Today’s D Brief: Flurry of Afghan diplomacy; Journalist killed in Kandahar; Gen. Miller, profiled; Milley’s new weapons warning; And a bit more.

Afghanistan’s chief negotiator is headed to Qatar today for a new round of talks with the Taliban, Afghanistan’s Tolo News reports. Abdullah Abdullah, head of the High Council for National Reconciliation, leads the group, which was sent off from Kabul by former president Hamid Karzai (whom the airport in Kabul is named after). A separate “Afghan delegation” will also travel to Pakistan on Saturday “for a meeting on Afghanistan’s peace,” Tolo reports. 

By the way: Afghanistan’s president spoke with Pakistan’s prime minister today during the Central and South Asia 2021 summit, which is being hosted by Uzbekistan. 

New: The U.S. just announced “a new quadrilateral diplomatic platform” linking Afghanistan, Pakistan, Uzbekistan, and the U.S., the State Department said in a statement Friday. 

“Enhancing regional connectivity” is the group’s focus, with later events planned for representatives “in the coming months.”  

An Afghan special forces commander was killed during fighting in Kandahar province this morning, Tolo reports. His name was Sediq Karzai, and a Pulitzer Prize-winning Reuters photographer was also killed in the same clashes around Spin Boldak, near the border with Pakistan. That photographer was 38-year-old India native Danish Siddiqui

Check out some of Siddqui’s reporting (and photos) from the last series of missions via his Twitter account, here; and here are some of his award-winning photos from work outside of Afghanistan. The New York Times has a bit more on Siddiqui, here. Reuters has more here

#LongRead alert: Veteran national security reporter James Kitfield just turned in a feature-length profile of now-former Afghan war commander, U.S. Army Gen. Austin Miller, published Friday in Politico. Kitfield conducted two in-depth phone interviews with Miller himself in preparation for this piece, which has no shortage of ground to cover—this being America’s longest war. Dive into this one, here.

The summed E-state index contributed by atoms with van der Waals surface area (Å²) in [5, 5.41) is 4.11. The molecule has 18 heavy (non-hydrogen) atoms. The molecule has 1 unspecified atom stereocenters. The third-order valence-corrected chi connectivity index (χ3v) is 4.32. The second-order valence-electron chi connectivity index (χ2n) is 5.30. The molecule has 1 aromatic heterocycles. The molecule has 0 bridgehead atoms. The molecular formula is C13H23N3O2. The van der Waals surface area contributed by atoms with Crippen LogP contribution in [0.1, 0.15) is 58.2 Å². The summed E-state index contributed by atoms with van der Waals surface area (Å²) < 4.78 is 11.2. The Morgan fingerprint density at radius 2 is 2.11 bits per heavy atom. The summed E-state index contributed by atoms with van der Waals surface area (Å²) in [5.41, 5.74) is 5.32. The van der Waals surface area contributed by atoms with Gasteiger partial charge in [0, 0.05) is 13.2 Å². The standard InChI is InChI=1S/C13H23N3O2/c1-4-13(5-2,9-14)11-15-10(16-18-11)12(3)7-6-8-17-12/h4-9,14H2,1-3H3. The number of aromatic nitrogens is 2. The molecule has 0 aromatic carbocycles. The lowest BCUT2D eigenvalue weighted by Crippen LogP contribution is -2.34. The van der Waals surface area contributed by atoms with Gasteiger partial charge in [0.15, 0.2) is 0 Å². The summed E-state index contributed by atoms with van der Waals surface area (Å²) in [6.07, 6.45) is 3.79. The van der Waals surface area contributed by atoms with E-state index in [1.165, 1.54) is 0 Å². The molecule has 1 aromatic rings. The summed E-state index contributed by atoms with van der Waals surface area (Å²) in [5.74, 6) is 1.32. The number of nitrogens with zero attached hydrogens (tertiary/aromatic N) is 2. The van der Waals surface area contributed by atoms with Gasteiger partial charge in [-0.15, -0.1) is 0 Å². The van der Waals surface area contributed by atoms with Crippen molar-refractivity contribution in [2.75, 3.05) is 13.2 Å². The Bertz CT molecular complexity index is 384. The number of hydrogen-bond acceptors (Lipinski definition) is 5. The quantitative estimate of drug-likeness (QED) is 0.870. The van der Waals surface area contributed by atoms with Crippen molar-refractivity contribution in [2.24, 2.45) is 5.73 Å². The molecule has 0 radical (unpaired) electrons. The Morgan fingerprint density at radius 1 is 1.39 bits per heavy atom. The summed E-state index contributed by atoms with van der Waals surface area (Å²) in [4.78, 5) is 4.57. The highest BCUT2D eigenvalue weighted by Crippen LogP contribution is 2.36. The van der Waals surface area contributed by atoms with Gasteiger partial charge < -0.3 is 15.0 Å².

From Defense One

National Guard Scrambles for Funds After Congress Refuses to Cover Jan. 6-Related Costs  // Tara Copp: More than a half billion dollars in the hole, the Guard’s chief has ordered the heads of the Army and Air Guards to claw back money from state units.

Researchers Create Drone Swarms That Can Detect Gas Leaks, Other Threats // Patrick Tucker: A new algorithm called “Sniffy Bug” shows how tiny drones will do dangerous work even in areas where they can’t use GPS.

The Next War’s ‘Butcher’s Bill’ Will Match WWII’s—Unless the US Adapts, Milley Says // Caitlin M. Kenney: NATO militaries must master new technologies, from AI to next-gen long-range fires, within 15 years, Joint Chiefs chair warns.

Officials Deny American Troops Are Pulling Out Of Iraq as Strategic Talks Near // Tara Copp and Jacqueline Feldscher: Biden will likely discuss the future of the American troop presence in Iraq when the prime minister visits Washington this month.

The Naval Brief // Caitlin M. Kenney: Del Toro hearing; shipbuilder layoffs; carrier retrofit; and more…

NATO Must Shore Up Control of a Key Maritime Chokepoint  // Scott Savitz: Independence movements along the GIUK Gap could leave the alliance short of key bases and influence.

SecDef Teases New Deterrence Strategy, Vows Billions More for AI // Mila Jasper: In pursuit of “integrated deterrence,” Lloyd Austin committed $1.5 billion over five years to the Pentagon’s artificial intelligence hub.

Welcome to this Friday edition of The D Brief from Ben Watson with Jennifer Hlad. If you’re not already subscribed to The D Brief, you can do that here. On this day at 5:29 in the morning 76 years ago, the world entered the Atomic Age when the U.S. detonated a nuclear weapon for the first time ever at what is now the White Sands Missile Range in New Mexico.


The U.S. military is not withdrawing from Iraq as soon as you may have heard, despite what regional reporters have been told this week by Iraqi sources, Defense One’s Jacqueline Feldscher, Tara Copp and Kevin Baron reported Thursday.